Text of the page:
New Delhi: Ahead of the ongoing Asia-Pacific Economic Cooperation (APEC) Summit in San Francisco, India signed one of the four pillars of the Indo-Pacific Economic Framework for Prosperity (IPEF).
Following the signing of the agreement Commerce and Industry Minister Piyush Goyal posted on his X handle: “India joins US & 12 other Indo-Pacific Economic Framework For Prosperity (IPEF) partners to ink the #IPEF Supply Chain Resilience Agreement, a first-of-its-kind international agreement that will: fortify & strengthen global supply chains; Foster adaptability, stability & sustainability.”
So, what is the IPEF?
The IPEF is an economic initiative launched by US President Joe Biden in May last year. The framework launched was with 14 participating founding member nations in the Indo-Pacific region with an open invitation for other countries to join. The 14 founding member nations are Australia, Brunei, Fiji India, Indonesia, Japan, Republic of Korea, Malaysia, New Zealand, the Philippines, Singapore, Thailand, the US and Vietnam. The 14 IPEF partners represent 40 percent of global GDP and 28 percent of global goods and services trade.
According to a fact sheet issued by the White House following the launch of the initiative, the IPEF will enable the US and its allies to decide on rules of the road that ensure American workers, small businesses, and ranchers can compete in the Indo-Pacific. Tackling inflation is a top economic priority, and this framework will help lower costs by making supply chains more resilient in the long term and protecting against costly disruptions that lead to higher prices for consumers.
“The United States and our partners in the region believe that much of our success in the coming decades will depend on how well governments harness innovation — especially the transformations afoot in the clean energy, digital, and technology sectors — while fortifying our economies against a range of threats, from fragile supply chains to corruption to tax havens,” the fact sheet read. “The past models of economic engagement did not address these challenges, leaving our workers, businesses, and consumers vulnerable.”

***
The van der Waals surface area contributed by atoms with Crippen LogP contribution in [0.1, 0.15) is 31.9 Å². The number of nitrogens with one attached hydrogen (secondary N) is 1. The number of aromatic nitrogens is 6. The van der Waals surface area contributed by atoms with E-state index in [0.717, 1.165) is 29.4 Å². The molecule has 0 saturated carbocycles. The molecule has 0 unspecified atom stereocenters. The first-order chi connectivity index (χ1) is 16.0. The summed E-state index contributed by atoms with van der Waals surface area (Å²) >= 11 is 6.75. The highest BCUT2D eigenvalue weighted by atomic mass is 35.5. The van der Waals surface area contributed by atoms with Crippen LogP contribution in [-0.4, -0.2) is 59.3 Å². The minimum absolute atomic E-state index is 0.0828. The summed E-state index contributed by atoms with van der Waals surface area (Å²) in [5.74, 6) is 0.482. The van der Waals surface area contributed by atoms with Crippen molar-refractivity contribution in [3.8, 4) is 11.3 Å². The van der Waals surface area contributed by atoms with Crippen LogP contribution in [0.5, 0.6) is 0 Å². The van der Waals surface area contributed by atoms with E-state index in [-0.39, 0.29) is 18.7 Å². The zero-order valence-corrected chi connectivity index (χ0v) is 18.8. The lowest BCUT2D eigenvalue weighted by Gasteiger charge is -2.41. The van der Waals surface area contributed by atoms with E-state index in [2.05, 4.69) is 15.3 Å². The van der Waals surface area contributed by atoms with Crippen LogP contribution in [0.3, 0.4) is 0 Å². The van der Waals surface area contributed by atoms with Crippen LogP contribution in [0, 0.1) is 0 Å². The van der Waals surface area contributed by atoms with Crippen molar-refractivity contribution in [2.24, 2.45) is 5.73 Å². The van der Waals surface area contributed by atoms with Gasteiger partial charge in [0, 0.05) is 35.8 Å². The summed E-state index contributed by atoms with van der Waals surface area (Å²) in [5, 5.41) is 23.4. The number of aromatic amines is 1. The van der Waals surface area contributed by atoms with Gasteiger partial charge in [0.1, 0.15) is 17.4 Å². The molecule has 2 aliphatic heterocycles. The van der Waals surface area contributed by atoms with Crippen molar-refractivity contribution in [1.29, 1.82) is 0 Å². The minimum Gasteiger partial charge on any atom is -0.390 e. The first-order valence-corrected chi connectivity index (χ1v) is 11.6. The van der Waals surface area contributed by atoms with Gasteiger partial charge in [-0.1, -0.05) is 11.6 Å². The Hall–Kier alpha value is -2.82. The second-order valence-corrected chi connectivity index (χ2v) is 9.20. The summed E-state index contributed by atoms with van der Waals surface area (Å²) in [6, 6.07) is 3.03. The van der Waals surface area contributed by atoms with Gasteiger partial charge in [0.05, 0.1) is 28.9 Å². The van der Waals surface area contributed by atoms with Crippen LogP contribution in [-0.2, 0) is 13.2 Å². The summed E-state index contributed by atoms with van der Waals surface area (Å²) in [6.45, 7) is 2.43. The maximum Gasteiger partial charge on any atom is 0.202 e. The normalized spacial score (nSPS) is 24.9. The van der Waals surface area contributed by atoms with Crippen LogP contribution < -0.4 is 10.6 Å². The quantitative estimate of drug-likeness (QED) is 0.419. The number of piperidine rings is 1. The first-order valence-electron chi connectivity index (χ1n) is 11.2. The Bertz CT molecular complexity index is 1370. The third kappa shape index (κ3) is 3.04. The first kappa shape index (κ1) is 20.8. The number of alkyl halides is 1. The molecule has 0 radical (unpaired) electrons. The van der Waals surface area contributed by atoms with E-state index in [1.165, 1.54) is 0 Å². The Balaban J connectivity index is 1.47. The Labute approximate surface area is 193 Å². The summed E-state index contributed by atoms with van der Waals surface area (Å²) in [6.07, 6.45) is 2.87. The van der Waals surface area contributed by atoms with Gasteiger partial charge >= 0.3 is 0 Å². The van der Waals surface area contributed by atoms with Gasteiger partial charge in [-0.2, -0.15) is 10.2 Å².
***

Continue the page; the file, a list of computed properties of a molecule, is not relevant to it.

The framework focuses on four key pillars to deepen economic engagement among the member nations while establishing high-standard commitments: fair and resilient trade; supply chain resilience; infrastructure, clean energy, and decarbonization; and tax and anti-corruption. The IPEF is designed to be flexible, meaning that IPEF partners are not required to join all the four pillars.
Biden described the initiative as “writing the new rules for the 21st century economy”, stating that the agreement would make the participant economies “grow faster and fairer”. Analysts have compared it to the Trans-Pacific Partnership (TPP), which the US withdrew from in 2017.
Commentators have described the IPEF as being part of the Biden administration’s efforts to counter growing Chinese influence in the region. According to a report in the Financial Times, countries in the region urged the Biden administration to develop an international economic policy framework to combat China’s influence.
Chinese Foreign Minister Wang Yi criticised the initiative as an attempt to further economic decoupling from China. Wang argued that the initiative, and the US’ Indo-Pacific strategy as a whole, created divisions and “incited confrontation”. He stated that such an agreement would “ultimately be a failure”.